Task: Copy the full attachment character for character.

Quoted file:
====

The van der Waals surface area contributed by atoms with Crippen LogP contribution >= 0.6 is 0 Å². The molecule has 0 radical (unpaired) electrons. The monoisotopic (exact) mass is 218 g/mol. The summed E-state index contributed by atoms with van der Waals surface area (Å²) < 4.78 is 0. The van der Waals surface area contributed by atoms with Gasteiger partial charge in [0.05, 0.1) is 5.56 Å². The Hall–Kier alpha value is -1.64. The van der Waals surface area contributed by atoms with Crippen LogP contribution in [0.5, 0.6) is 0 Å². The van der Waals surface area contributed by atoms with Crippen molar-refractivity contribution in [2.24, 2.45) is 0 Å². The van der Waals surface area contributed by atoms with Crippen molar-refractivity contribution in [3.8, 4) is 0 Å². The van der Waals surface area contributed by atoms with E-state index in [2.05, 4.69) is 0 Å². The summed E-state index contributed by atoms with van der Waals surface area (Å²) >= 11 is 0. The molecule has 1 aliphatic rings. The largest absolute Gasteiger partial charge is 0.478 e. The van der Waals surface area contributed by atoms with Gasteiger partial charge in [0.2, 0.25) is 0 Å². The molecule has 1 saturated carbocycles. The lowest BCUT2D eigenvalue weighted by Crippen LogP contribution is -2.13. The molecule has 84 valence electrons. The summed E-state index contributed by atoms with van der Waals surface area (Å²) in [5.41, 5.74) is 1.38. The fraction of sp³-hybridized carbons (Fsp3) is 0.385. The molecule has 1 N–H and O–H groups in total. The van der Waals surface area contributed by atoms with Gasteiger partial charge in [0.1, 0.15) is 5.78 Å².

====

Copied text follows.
The van der Waals surface area contributed by atoms with Crippen LogP contribution >= 0.6 is 0 Å². The molecule has 0 radical (unpaired) electrons. The monoisotopic (exact) mass is 218 g/mol. The summed E-state index contributed by atoms with van der Waals surface area (Å²) < 4.78 is 0. The van der Waals surface area contributed by atoms with Gasteiger partial charge in [0.05, 0.1) is 5.56 Å². The Hall–Kier alpha value is -1.64. The van der Waals surface area contributed by atoms with Crippen LogP contribution in [0.5, 0.6) is 0 Å². The van der Waals surface area contributed by atoms with Crippen molar-refractivity contribution in [2.24, 2.45) is 0 Å². The van der Waals surface area contributed by atoms with Crippen molar-refractivity contribution in [3.8, 4) is 0 Å². The van der Waals surface area contributed by atoms with E-state index in [2.05, 4.69) is 0 Å². The summed E-state index contributed by atoms with van der Waals surface area (Å²) >= 11 is 0. The molecule has 1 aliphatic rings. The largest absolute Gasteiger partial charge is 0.478 e. The van der Waals surface area contributed by atoms with Gasteiger partial charge in [0.2, 0.25) is 0 Å². The molecule has 1 saturated carbocycles. The lowest BCUT2D eigenvalue weighted by Crippen LogP contribution is -2.13. The molecule has 84 valence electrons. The summed E-state index contributed by atoms with van der Waals surface area (Å²) in [5.41, 5.74) is 1.38. The fraction of sp³-hybridized carbons (Fsp3) is 0.385. The molecule has 1 N–H and O–H groups in total. The van der Waals surface area contributed by atoms with Gasteiger partial charge in [0.1, 0.15) is 5.78 Å².